Coffee is health food: Myth or fact?

What is coffee to you?

For many of us, coffee is a blessing. And as long as you avoid its pitfalls, current science seems to be saying you can continue to enjoy it, guilt free.

If you chose fact, you’re right. New studies this week add to dozens more reporting the health benefits of coffee, including protection from type 2 diabetes,Parkinson’s disease, liver disease, prostate cancer,Alzheimer’s, computer back pain and more.
But if you chose myth, you’d also be right. There are times when coffee is bad for you, and it depends on your genetics, your age and even how you make your coffee.

Some negative outcomes.

There’s a compound called cafestol in the oily part of coffee that can increase your bad cholesterol or LDL. It’s caught in the paper filters, so as long as you use those to make your morning joe, you should be fine. But if you’re a lover of French press, Turkish coffee or the boiled coffee popular in Scandinavian countries, you could be putting your health at risk.

While the health benefits of coffee keep rolling in, the complete story isn’t so rosy. In some studies, very high consumption — six or more cups a day — reduced the benefits.

Earlier studies didn’t always factor out serious health behaviors that used to go along with coffee, such as smoking and a lack of physical activity. Today’s coffee drinker doesn’t necessarily fit that mold and researchers are more likely to screen for those behaviors in their results.

Some populations can find coffee consumption potentially harmful. People with sleep issues or uncontrolled diabetes may need to ask their doctors before adding caffeine to their diets. There’s also a concern about caffeine use among youths.
It has also been said there’s a genetic mutation many of us have that can affect how fast our bodies metabolize caffeine. The gene is called CYP1A2 — if you have the slow version, it would explain why you crawl the walls after only a cup or two or why it might contribute to your high blood pressure.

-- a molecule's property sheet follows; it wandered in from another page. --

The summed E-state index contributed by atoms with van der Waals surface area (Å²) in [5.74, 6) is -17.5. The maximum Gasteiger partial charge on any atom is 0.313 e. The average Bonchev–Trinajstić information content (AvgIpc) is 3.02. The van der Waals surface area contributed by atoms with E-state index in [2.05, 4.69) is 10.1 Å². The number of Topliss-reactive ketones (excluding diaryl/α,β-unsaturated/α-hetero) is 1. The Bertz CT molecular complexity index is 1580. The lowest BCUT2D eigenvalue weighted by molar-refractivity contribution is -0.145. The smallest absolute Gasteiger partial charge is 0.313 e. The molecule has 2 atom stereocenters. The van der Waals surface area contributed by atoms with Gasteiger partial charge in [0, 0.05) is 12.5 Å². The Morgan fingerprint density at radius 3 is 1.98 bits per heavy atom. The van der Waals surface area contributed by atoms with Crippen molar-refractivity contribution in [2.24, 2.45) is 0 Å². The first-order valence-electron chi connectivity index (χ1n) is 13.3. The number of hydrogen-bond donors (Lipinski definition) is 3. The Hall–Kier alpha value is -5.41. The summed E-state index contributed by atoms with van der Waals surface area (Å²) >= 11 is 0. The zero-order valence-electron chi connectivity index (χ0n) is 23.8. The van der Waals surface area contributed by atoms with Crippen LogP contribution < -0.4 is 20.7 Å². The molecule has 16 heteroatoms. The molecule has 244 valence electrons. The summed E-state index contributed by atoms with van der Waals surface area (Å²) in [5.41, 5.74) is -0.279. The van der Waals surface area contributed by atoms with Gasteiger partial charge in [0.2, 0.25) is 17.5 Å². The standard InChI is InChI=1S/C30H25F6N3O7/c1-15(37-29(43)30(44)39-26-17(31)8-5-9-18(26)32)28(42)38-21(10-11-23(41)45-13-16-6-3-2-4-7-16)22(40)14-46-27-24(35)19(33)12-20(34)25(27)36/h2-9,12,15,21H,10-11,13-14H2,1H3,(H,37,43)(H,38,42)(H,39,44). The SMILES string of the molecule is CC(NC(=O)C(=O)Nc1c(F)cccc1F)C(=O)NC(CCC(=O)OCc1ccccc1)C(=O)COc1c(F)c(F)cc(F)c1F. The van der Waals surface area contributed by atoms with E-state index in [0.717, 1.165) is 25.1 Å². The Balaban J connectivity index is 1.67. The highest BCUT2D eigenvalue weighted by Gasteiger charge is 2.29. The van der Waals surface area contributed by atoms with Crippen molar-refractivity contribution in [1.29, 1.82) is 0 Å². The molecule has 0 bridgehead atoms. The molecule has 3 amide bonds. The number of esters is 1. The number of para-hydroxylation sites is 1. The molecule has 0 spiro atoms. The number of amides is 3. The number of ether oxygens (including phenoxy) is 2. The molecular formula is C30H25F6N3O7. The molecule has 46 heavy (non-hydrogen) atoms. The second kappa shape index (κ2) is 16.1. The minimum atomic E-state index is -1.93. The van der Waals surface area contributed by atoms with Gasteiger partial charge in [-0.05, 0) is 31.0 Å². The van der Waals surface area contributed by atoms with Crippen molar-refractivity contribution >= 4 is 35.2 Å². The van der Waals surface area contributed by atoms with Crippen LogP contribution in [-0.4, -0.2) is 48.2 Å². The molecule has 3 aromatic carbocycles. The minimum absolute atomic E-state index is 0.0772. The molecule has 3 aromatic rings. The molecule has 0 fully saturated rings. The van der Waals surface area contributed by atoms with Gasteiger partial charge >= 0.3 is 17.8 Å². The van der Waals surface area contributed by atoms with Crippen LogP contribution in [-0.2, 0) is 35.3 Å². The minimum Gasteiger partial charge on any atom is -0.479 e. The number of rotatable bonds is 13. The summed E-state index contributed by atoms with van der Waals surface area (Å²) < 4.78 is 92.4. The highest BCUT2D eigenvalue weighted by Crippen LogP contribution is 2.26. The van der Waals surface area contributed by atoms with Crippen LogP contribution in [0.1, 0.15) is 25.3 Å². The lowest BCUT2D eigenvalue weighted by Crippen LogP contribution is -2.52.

Women should take particular note. Coffee may increase menopausal hot flashes. And pregnant women might be more likely to miscarry — there is still discussion on this– but caffeine does reach the fetus and might restrict growth. Doctors recommend only a cup a day during pregnancy.

Final comments about coffee.

Most research defines a “cup” of coffee at 5 to 8 ounces, about a 100mg of caffeine, and black or maybe with a bit of cream or sugar. It is not one of those 24-ounce monsters topped with caramel and whipped cream.

“We did not find any relationship between coffee consumption and increased risk of death from any cause, death from cancer, or death from cardiovascular disease. Even people who drank up to six cups of coffee per day were at no higher risk of death.”

All in all, as happens with most things in science, proof and disproof will probably continue rolling in on the benefits and potential damages associated with coffee consumption. And as always, it is the individual who decides weather or not to continue enjoying this controversial worldwide consumed beverage.

 

 

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